Looking back, my favorite photo of just the two of us is this one.
The obvious question is why this one is my favorite. You can barely see our faces, and the background house is not exactly a good frame. The bottle of sparkling water and my old Nikon distract the viewer.
Well, for me it’s our evident complicity here. It’s an honest candid at a good time. We had our six children, aged 1 to 13, and had settled into Santa Cruz. I had found a good job at Wilson Sonsini in Palo Alto, and we had succeeded in convincing the French courts to move Nick and Tom back in with us, making the family whole again. We hadn’t gotten the furniture back yet from the crooked French moving company, but even that was moving perceptibly forward.
Wait a minute: no need for the historical analysis. It’s the complicity. Most photos of us were posed and more or less self-conscious. This one was at a school barbecue with the children running around safely in a throng of attentive teachers and parents, while we chatted away in front of a friend with a good eye for the moment. She caught the complicity that we shared so much.
We certainly needed to be on the same page. The key word in the title of this post is “minority.” There are six children, and two parents.
When the children were all under eleven or twelve years old, we had some chance of imposing our view of the world in an unambiguous manner.
But the older our adolescents got, the more they realized that they could dispute and question our authority. And they did, in spades, for as long as they remained teenagers. As a rough estimate, I’d say that they remain teenagers from about 12 through about 25!
At first, our complicity triumphed over these budding teenagers, but it was hard work, and we had a lot to do, each of us. And our resources were not unlimited. That’s why many no longer have large families, because it’s financially very difficult if you don’t earn enough. We didn’t talk that through when we started out, with four children between us already. I have to admit that I didn’t even think it through really; if I thought anything, it was that I would surely earn enough. Don’t get me wrong: I did okay. But cars for almost all of them followed two or three computers for all of them, not to speak of incessant smartphones for all at increasingly absurd prices, and over time it all added up.
So the importance of the complicity was not just for us, keeping us comfortable, although as it waned in later years we could see how uncomfortable the lack of complicity in the couple. The importance was in keeping the children in line.
Fortunately, we both seemed to have similar goals for the children, to love them and to let them know that they were loved, but not at the cost of overzealous parenting or holding them back.
That worked, for a long time, even after we separated. One or two had real crises and needed serious long-term attention and support, but we didn’t let those needs trump what we knew would be the best for them in the long term. No parents do everything right, but we didn’t do badly, especially considering the complexities of having three pairs of children each with different parents. Think about it: we did, constantly!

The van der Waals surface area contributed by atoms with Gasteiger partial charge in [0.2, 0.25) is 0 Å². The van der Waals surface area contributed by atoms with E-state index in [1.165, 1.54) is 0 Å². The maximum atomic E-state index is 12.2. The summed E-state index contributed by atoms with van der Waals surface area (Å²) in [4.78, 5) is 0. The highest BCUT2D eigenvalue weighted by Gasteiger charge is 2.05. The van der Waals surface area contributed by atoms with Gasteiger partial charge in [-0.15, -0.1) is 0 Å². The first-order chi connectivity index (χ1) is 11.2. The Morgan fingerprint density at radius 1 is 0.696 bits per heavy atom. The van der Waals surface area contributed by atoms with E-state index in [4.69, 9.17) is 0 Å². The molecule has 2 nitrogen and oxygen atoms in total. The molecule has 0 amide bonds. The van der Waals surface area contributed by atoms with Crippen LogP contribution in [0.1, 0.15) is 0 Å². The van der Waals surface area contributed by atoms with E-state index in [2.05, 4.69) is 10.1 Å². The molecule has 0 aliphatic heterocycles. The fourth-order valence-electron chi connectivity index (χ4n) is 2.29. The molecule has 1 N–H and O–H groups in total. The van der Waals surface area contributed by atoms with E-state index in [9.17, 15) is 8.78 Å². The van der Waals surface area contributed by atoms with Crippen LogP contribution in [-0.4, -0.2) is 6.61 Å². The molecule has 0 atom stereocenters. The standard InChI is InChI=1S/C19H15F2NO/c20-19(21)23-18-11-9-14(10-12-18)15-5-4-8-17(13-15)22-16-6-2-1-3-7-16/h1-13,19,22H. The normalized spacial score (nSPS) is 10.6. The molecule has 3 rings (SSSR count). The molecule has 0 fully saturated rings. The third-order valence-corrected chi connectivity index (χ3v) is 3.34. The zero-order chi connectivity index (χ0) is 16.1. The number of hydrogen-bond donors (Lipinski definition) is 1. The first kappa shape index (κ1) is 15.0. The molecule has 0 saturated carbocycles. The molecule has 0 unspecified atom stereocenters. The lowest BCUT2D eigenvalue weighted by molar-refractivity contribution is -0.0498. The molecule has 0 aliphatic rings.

The older children were very careful about their respective parents. None of them wanted to be disloyal to his or her absent parent, Marie-Hélène’s and my respective exes. They each carefully called us the “parents” when referring to the two of us. It was a shorthand way of avoiding the inaccuracy of calling us mum and dad, when we are, respectively, the mum of only two out of four and the dad of only two out of four. But we were their parents, day to day and year after year.
I appreciated the formula.
Vacations were often the best times. The children were always gratifyingly self-sufficient at La Grée. We (the parents) spent more time with each other there than anywhere else, and not surprisingly kept returning for more. Even as our relationship deteriorated in its later years, our best moments together (among which July 2006 deserves special mention) were spent at La Grée.
Here’s a great joke on the topic of who’s in charge in a family. Fred has been happily married for 30 odd years, and his best friend Bill, who has been less successful in the marital stakes, asks him one day how Fred and his better half arranged things between themselves to make things work out for so long. “Oh, that’s easy,” replied Fred, “we allocated responsibilities so that each of us knew when he or she was in charge. That way, we did not need to fight about particular decisions.”
“Very clever,” nodded Bill, appreciatively. “And just how did you allocate responsibilities between you?”
“Well,” said Fred, reflectively rubbing his chin, “it’s quite simple really. She handles the day-to-day decisions, and I handle the major life-changing decisions.”
“And how many life-changing decisions have you made,” asked Fred.
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Me neither! Although I greatly appreciated a couple of the life-changing decisions that Marie-Hélène made for us, in particular the decisions to have our own children, Charlie and Alex, and to come and live in California.
It was all good, as our surf city adolescents repeated time and again. All good. But it wasn’t, of course, in the end, not our couple. I don’t really have any idea what went wrong or why it went so wrong. Shit happens, and it happened for us.
By the time we separated in 2010, we had each been parents for 23-24 years, 16 of those years together. With Alex then twelve years old and Charlie fourteen, we had several more years “on the job” to look forward to.
They too were great, those follow-on years, the children always changing, always engaging, but it has not been the same. Our beautiful blended family is no more. That’s our fault, not the children’s.
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